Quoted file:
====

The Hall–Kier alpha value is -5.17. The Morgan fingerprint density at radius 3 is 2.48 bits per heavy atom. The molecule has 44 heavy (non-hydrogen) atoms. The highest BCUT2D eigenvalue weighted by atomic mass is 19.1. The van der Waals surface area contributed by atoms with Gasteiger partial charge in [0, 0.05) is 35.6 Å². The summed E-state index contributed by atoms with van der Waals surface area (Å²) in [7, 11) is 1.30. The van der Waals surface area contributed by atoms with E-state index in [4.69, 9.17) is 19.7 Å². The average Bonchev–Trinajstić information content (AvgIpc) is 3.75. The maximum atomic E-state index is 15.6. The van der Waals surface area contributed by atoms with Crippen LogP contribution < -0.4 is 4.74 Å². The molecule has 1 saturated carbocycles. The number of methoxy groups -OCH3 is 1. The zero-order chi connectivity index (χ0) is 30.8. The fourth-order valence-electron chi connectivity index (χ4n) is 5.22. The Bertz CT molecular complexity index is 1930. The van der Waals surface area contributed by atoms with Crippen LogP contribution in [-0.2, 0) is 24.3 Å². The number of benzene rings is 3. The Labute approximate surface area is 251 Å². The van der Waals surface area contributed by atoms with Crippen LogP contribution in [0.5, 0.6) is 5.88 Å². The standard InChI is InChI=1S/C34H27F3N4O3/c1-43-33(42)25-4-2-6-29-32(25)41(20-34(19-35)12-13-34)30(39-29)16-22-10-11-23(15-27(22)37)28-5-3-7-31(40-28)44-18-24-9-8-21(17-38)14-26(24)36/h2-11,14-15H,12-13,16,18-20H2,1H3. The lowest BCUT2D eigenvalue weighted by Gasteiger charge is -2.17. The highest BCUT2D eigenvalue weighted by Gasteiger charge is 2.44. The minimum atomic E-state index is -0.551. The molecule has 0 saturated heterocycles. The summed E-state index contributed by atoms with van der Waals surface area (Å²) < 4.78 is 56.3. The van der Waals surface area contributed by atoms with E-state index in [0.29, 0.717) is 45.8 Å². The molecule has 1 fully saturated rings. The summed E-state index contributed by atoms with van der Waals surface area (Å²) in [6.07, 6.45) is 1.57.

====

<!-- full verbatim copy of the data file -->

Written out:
The Hall–Kier alpha value is -5.17. The Morgan fingerprint density at radius 3 is 2.48 bits per heavy atom. The molecule has 44 heavy (non-hydrogen) atoms. The highest BCUT2D eigenvalue weighted by atomic mass is 19.1. The van der Waals surface area contributed by atoms with Gasteiger partial charge in [0, 0.05) is 35.6 Å². The summed E-state index contributed by atoms with van der Waals surface area (Å²) in [7, 11) is 1.30. The van der Waals surface area contributed by atoms with E-state index in [4.69, 9.17) is 19.7 Å². The average Bonchev–Trinajstić information content (AvgIpc) is 3.75. The maximum atomic E-state index is 15.6. The van der Waals surface area contributed by atoms with Crippen LogP contribution < -0.4 is 4.74 Å². The molecule has 1 saturated carbocycles. The number of methoxy groups -OCH3 is 1. The zero-order chi connectivity index (χ0) is 30.8. The fourth-order valence-electron chi connectivity index (χ4n) is 5.22. The Bertz CT molecular complexity index is 1930. The van der Waals surface area contributed by atoms with Crippen LogP contribution in [-0.2, 0) is 24.3 Å². The number of benzene rings is 3. The Labute approximate surface area is 251 Å². The van der Waals surface area contributed by atoms with Crippen LogP contribution in [0.5, 0.6) is 5.88 Å². The standard InChI is InChI=1S/C34H27F3N4O3/c1-43-33(42)25-4-2-6-29-32(25)41(20-34(19-35)12-13-34)30(39-29)16-22-10-11-23(15-27(22)37)28-5-3-7-31(40-28)44-18-24-9-8-21(17-38)14-26(24)36/h2-11,14-15H,12-13,16,18-20H2,1H3. The lowest BCUT2D eigenvalue weighted by Gasteiger charge is -2.17. The highest BCUT2D eigenvalue weighted by Gasteiger charge is 2.44. The minimum atomic E-state index is -0.551. The molecule has 0 saturated heterocycles. The summed E-state index contributed by atoms with van der Waals surface area (Å²) < 4.78 is 56.3. The van der Waals surface area contributed by atoms with E-state index in [0.29, 0.717) is 45.8 Å². The molecule has 1 fully saturated rings. The summed E-state index contributed by atoms with van der Waals surface area (Å²) in [6.07, 6.45) is 1.57.